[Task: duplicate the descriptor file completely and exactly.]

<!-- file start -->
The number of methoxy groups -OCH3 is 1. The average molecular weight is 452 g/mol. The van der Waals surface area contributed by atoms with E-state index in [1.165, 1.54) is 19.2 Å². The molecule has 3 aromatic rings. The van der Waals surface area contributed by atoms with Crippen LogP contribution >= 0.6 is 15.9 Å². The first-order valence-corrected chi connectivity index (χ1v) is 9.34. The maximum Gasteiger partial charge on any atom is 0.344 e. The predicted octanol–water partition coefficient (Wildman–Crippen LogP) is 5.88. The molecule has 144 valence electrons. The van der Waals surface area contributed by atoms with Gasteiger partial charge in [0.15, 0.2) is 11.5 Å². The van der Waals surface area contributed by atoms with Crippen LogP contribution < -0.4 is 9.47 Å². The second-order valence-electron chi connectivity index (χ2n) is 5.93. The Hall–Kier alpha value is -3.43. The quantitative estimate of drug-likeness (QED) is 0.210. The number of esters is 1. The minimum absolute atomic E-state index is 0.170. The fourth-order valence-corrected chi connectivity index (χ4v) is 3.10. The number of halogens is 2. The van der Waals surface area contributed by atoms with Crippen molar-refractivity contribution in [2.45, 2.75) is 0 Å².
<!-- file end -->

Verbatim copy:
The number of methoxy groups -OCH3 is 1. The average molecular weight is 452 g/mol. The van der Waals surface area contributed by atoms with E-state index in [1.165, 1.54) is 19.2 Å². The molecule has 3 aromatic rings. The van der Waals surface area contributed by atoms with Crippen LogP contribution >= 0.6 is 15.9 Å². The first-order valence-corrected chi connectivity index (χ1v) is 9.34. The maximum Gasteiger partial charge on any atom is 0.344 e. The predicted octanol–water partition coefficient (Wildman–Crippen LogP) is 5.88. The molecule has 144 valence electrons. The van der Waals surface area contributed by atoms with Gasteiger partial charge in [0.15, 0.2) is 11.5 Å². The van der Waals surface area contributed by atoms with Crippen LogP contribution < -0.4 is 9.47 Å². The second-order valence-electron chi connectivity index (χ2n) is 5.93. The Hall–Kier alpha value is -3.43. The quantitative estimate of drug-likeness (QED) is 0.210. The number of esters is 1. The minimum absolute atomic E-state index is 0.170. The fourth-order valence-corrected chi connectivity index (χ4v) is 3.10. The number of halogens is 2. The van der Waals surface area contributed by atoms with Crippen molar-refractivity contribution in [2.45, 2.75) is 0 Å².